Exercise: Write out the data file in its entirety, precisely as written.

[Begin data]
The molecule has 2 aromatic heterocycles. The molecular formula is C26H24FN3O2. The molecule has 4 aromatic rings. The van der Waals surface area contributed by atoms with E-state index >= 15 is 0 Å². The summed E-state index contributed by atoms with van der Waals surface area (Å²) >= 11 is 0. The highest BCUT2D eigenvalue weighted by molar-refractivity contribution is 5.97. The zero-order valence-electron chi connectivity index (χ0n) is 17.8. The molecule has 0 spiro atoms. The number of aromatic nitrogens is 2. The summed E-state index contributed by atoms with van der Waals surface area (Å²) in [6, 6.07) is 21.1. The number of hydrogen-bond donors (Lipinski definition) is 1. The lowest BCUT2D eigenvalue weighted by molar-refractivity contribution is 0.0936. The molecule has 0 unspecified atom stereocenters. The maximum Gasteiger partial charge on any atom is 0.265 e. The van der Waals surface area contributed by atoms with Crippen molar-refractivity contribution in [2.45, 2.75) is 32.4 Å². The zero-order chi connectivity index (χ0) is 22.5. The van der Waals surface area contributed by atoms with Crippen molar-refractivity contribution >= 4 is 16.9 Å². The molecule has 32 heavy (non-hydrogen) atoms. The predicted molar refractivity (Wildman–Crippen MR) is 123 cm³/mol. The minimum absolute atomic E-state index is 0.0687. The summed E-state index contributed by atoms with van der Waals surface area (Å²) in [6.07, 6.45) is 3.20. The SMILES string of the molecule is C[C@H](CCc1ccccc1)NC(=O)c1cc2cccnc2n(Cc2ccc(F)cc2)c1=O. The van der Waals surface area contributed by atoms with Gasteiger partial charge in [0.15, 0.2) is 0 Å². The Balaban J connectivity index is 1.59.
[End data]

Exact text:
The molecule has 2 aromatic heterocycles. The molecular formula is C26H24FN3O2. The molecule has 4 aromatic rings. The van der Waals surface area contributed by atoms with E-state index >= 15 is 0 Å². The summed E-state index contributed by atoms with van der Waals surface area (Å²) >= 11 is 0. The highest BCUT2D eigenvalue weighted by molar-refractivity contribution is 5.97. The zero-order valence-electron chi connectivity index (χ0n) is 17.8. The molecule has 0 spiro atoms. The number of aromatic nitrogens is 2. The summed E-state index contributed by atoms with van der Waals surface area (Å²) in [6, 6.07) is 21.1. The number of hydrogen-bond donors (Lipinski definition) is 1. The lowest BCUT2D eigenvalue weighted by molar-refractivity contribution is 0.0936. The molecule has 0 unspecified atom stereocenters. The maximum Gasteiger partial charge on any atom is 0.265 e. The van der Waals surface area contributed by atoms with Crippen molar-refractivity contribution in [2.45, 2.75) is 32.4 Å². The zero-order chi connectivity index (χ0) is 22.5. The van der Waals surface area contributed by atoms with Crippen molar-refractivity contribution >= 4 is 16.9 Å². The molecule has 32 heavy (non-hydrogen) atoms. The predicted molar refractivity (Wildman–Crippen MR) is 123 cm³/mol. The minimum absolute atomic E-state index is 0.0687. The summed E-state index contributed by atoms with van der Waals surface area (Å²) in [6.07, 6.45) is 3.20. The SMILES string of the molecule is C[C@H](CCc1ccccc1)NC(=O)c1cc2cccnc2n(Cc2ccc(F)cc2)c1=O. The van der Waals surface area contributed by atoms with Gasteiger partial charge in [0.15, 0.2) is 0 Å². The Balaban J connectivity index is 1.59.